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Bies Addresses Challenges in Retirement Savings


Susan Bies

In a recent speech to financial executives, Susan Bies, a member of the Federal Reserve System’s Board of Governors, discussed the economy, consumer spending and investment, and how household financial conditions affect retirement savings. Labor markets are gradually improving, and consumer spending was relatively robust during the Christmas holiday season despite the restraints brought by higher energy prices, Bies said. She also noted that businesses are spending more on capital equipment. Core inflation should remain in its current range, which would allow the Federal Reserve to continue to remove its accommodative policy stance at a moderate pace.

Households hold steady
Bies’ generally positive economic outlook indicated that the household sector as a whole is in good shape. Though households have taken on a significant amount of debt, leaving some analysts to fear that many households have become overextended, the rapid growth of this type of household debt largely reflects a surge in mortgage borrowing fueled by recent years’ historically low mortgage interest rates coupled with increased housing prices.

Related
Gov. Bies’ speech

Article on employee participation in 401(k) plans

2003 benchmarking survey of 401(k) plans

She said that many homeowners have used home refinancing to pay down loans with higher interest rates, thus decreasing the portion of the household budget dedicated to servicing debt.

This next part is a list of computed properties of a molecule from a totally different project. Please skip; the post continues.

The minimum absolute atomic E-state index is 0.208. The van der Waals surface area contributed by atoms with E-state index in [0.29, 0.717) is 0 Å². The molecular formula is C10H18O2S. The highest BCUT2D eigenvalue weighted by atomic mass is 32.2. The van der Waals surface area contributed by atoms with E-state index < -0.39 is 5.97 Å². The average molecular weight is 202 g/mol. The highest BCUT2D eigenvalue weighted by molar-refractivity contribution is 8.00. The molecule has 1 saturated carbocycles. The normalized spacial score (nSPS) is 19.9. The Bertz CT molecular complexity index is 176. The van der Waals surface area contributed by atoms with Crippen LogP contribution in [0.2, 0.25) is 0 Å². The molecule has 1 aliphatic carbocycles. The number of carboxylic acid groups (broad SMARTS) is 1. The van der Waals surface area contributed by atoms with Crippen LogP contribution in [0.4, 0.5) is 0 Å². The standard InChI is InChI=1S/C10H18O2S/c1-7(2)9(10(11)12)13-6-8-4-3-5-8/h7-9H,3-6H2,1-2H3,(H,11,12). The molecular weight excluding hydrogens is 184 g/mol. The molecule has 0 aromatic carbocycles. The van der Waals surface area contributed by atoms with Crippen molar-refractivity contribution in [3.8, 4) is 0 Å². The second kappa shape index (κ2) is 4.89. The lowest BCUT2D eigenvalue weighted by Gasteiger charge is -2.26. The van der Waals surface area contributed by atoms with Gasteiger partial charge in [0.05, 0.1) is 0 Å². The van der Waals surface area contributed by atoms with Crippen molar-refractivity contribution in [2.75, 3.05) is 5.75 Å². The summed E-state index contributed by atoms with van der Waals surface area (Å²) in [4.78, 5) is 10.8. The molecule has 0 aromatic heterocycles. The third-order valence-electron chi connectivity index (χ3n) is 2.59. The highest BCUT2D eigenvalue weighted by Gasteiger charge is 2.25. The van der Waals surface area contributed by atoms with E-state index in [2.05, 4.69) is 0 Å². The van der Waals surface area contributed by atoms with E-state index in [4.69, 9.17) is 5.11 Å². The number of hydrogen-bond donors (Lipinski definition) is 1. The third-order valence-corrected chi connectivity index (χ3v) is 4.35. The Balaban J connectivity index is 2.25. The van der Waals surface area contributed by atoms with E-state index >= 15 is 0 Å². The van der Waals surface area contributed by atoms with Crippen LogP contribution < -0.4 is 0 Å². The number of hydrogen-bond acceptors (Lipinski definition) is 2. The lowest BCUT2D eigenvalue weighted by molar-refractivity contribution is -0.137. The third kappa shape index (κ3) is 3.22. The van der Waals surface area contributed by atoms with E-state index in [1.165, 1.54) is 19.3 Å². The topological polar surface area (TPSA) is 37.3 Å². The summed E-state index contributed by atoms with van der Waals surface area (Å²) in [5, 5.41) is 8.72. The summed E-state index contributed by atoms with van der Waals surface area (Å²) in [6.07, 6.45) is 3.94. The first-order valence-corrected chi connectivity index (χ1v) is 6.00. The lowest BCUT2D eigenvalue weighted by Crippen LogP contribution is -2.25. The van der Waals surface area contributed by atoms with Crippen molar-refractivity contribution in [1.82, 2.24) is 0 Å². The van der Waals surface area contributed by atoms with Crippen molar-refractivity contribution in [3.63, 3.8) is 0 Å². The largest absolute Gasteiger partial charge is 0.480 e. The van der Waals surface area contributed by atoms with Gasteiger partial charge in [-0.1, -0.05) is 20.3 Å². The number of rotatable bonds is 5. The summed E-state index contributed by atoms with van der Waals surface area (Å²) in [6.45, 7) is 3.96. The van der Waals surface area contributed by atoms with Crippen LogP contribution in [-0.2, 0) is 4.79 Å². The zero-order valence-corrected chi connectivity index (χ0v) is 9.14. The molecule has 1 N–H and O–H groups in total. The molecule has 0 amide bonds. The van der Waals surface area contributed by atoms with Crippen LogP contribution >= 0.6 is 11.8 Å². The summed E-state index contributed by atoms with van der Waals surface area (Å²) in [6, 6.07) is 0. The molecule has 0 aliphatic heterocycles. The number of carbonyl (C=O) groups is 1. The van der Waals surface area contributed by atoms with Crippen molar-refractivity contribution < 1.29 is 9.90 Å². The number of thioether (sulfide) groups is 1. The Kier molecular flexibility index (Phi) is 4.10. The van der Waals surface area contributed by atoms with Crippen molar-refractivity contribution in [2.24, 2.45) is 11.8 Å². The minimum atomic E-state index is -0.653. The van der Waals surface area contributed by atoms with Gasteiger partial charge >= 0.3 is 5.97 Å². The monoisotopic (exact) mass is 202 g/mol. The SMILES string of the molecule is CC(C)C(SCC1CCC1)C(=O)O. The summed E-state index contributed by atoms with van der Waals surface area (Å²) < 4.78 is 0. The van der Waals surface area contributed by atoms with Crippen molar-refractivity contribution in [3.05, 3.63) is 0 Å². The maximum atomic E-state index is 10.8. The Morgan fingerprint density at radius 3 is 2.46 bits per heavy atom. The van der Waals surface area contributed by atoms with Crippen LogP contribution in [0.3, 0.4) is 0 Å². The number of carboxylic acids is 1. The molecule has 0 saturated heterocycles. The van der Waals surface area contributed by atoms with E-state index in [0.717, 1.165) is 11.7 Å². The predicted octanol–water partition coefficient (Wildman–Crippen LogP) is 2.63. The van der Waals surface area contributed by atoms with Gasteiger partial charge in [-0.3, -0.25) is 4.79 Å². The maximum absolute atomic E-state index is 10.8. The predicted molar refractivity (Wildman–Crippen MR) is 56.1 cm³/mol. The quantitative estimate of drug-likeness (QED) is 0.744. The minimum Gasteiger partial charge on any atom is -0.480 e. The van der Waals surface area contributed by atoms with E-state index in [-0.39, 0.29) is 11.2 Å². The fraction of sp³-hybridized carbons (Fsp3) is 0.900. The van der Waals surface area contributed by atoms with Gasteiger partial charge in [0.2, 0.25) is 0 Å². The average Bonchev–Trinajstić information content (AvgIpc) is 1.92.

Rethinking retirement
Bies addressed the issue of how consumers plan for long-term financial stability in retirement. The shift away from the older model of defined benefit plans to today’s defined contribution plans, such as 401(k) plans, presents new freedoms and new responsibilities for both employers and workers planning for retirement. The growth of 401(k) plans, which now cover 40 million workers and hold assets of about $2 trillion, has put greater responsibility on individual employees to actively manage their retirement wealth. Bies added, however, that the average employee may not have the skills or the interest to make the choices that will generate sufficient retirement income. As a result, employees without investment experience may choose a 401(k) plan’s default investment options, which in many cases are low-risk, low-return money market funds, or employees may invest heavily in their employer’s stock. Both these investment strategies are troubling, Bies said, because they may not lay the foundation for workers’ financial security later in life.

 

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